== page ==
Two days full of information in New York, hundreds of ideas. Here’s the lowdown on three subtopics that caught our attention.
Industry leaders took the stage in New York for the Skift Global Forum this week, sharing their travel insights and discussing emerging trends.
On the agenda are candid conversations with CEOs about how their companies are performing as they emerge from the pandemic, plenty of speeches on the growth of blended travel and the future of work, and smart commentary on tackling the labor crisis. In progress.
But among the industry sound bites that more than 700 in-person attendees heard on the main stage and another 800 online, a few alternative themes also emerged, from the psychology of marketing to running a business. Here is a recap.
Build it up as you go
Frédéric Lalonde, the energetic CEO of Hopper, revealed how much he enjoys creating new products. The secret is to be bold and experiment – even if it means taking a loss. When asked which of his products were losing “a ton of money,” he said it was something new they were trying. “It blows up in our face every year,” he said.
But some features tested for a year may turn out to be successes, like its new hotel cancellation policy.
“The trick is to test it with a small group. You spend a lot of money on a few people. You figure out what you did right, and then you evolve. If you do it the other way, it’s bad,” Lalonde told the audience. “We have this subset of users interacting with us. We’re testing and trying to figure things out. It’s so wild, I don’t really understand what we’re doing here.
Lalonde, who is also a co-founder of the startup, said a recent flash sale took him by surprise. He sold “loot boxes” – treasure chests with a mystery gift, like a voucher – for between $3 and $14, as part of a promotion in Puerto Rico.
“We sold more loot boxes than flights that day,” he said. “People would come to me with this data, and I would say ‘it’s wrong, it’s not possible.'”
Find out what else Lalonde had to say here.
Get into the minds of guests
Coming out of the pandemic, online marketing continues to be a hot topic. Performance marketing was even described as a drug by one executive. But one speaker wants to tear up the rule book. For destinations like Africa, he wanted to know why the more the experience promoted is far from reality, the more expensive it is.
Dr. Mordecai Ogada, conservationist, conservationist and co-author of ‘The Big Conservation Lie’, asked why the travel industry was marketing Africa in a way that made the destination look like a scene from the movie ‘Out of Africa’. “.
“What exactly are we selling, and where does it come from?” he said. “If you go through our tourism experiences, they come from a place just over a hundred years ago… the hunting, the beautiful wildlife, the landscapes.”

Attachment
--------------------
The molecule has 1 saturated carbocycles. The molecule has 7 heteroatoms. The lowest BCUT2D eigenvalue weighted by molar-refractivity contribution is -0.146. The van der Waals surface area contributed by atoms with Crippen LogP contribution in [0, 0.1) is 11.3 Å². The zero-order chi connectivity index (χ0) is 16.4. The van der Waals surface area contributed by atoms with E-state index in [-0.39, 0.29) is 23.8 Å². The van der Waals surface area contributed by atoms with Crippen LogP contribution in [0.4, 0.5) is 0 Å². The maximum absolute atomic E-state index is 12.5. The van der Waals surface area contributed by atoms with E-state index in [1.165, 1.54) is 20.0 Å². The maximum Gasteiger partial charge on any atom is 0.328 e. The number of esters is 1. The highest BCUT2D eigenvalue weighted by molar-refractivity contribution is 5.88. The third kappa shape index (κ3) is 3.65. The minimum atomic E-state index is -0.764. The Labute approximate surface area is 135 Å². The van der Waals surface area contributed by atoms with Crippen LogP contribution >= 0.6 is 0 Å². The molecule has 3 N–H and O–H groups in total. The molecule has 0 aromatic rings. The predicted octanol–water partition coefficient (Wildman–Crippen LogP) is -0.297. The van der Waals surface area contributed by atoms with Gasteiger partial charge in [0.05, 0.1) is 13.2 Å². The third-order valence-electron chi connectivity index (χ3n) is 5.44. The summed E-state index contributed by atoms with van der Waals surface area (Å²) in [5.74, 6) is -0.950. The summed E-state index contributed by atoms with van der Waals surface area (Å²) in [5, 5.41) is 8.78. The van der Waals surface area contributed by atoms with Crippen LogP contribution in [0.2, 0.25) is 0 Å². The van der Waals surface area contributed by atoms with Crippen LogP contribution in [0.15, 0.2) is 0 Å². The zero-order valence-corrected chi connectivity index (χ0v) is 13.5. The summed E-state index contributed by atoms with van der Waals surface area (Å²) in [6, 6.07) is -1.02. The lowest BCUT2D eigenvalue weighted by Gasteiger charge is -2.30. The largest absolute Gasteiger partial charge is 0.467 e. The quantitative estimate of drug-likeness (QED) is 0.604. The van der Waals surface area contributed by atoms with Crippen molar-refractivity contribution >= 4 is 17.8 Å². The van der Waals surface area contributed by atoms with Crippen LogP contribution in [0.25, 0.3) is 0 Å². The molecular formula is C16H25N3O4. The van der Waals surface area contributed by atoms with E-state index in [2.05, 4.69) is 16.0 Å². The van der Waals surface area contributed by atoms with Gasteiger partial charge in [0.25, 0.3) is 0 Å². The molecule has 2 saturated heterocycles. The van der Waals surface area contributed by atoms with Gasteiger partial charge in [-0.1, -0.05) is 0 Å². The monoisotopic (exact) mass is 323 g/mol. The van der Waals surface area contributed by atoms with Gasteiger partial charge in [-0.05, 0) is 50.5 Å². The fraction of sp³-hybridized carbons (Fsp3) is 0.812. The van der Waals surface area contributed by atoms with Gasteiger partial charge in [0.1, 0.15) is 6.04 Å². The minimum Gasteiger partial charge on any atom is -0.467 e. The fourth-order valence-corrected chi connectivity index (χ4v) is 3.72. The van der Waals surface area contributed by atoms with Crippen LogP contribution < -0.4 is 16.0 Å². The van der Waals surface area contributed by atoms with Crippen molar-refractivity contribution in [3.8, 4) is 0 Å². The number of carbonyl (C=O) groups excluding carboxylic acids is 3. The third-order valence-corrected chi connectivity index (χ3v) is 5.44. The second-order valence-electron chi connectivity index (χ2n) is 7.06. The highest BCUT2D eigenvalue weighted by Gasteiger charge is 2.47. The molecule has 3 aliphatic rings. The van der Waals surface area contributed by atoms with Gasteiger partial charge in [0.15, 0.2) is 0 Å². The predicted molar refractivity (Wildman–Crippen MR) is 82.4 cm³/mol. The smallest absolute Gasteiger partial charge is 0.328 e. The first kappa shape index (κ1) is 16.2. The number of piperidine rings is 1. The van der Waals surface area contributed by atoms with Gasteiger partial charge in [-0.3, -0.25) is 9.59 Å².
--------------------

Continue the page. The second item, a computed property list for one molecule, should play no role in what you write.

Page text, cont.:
But people live in harmony with wildlife, he argued.
“In all tourism material, especially safari tourism, you don’t see Africans in a peaceful context with wildlife, but that’s quite common,” he said. “And you don’t see the violence when we try to drive people out of wildlife areas, to make room for tourism. How real is what we sell? It’s a testament to the power of marketing that the tourism industry can still sell images taken hundreds of years ago, themes mostly based on Tarzan.
A lesson for all marketers is to make sure they sell images of what exists, and called for new standards and definitions, and to “include black people in non-subordinate positions.”
“And there are very few African Americans in marketing, they just don’t see each other. Almost all tourists from America are white. We need to question the role of the media in this narrative,” he added.
Management styles and etiquette, unexpectedly, came up frequently over the two days.
Josh D’Amaro, President of Disney Parks, Experiences and Products, spoke about the need for leaders to keep their feet on the ground and stay in touch with all of their employees.
He said he spent as much time as possible in the parks, when he was not in meetings. “I will walk every corner of this park, the cruise ship or the store. And I’ll talk to anyone who crosses my path, whether it’s a cast member selling balloons on Main Street,” he said.
“From an industry perspective, as leaders, it’s important that we all do this. Show up, make sure you’re there, not someone who’s in an office pushing a few buttons. When you do it as a senior executive, you know what happens next. Everyone follows. What happens then is you have 170,000 cast members who see their leaders, trust their leaders, know who they are what they stand for.
Find out what else D’Amaro had to say here.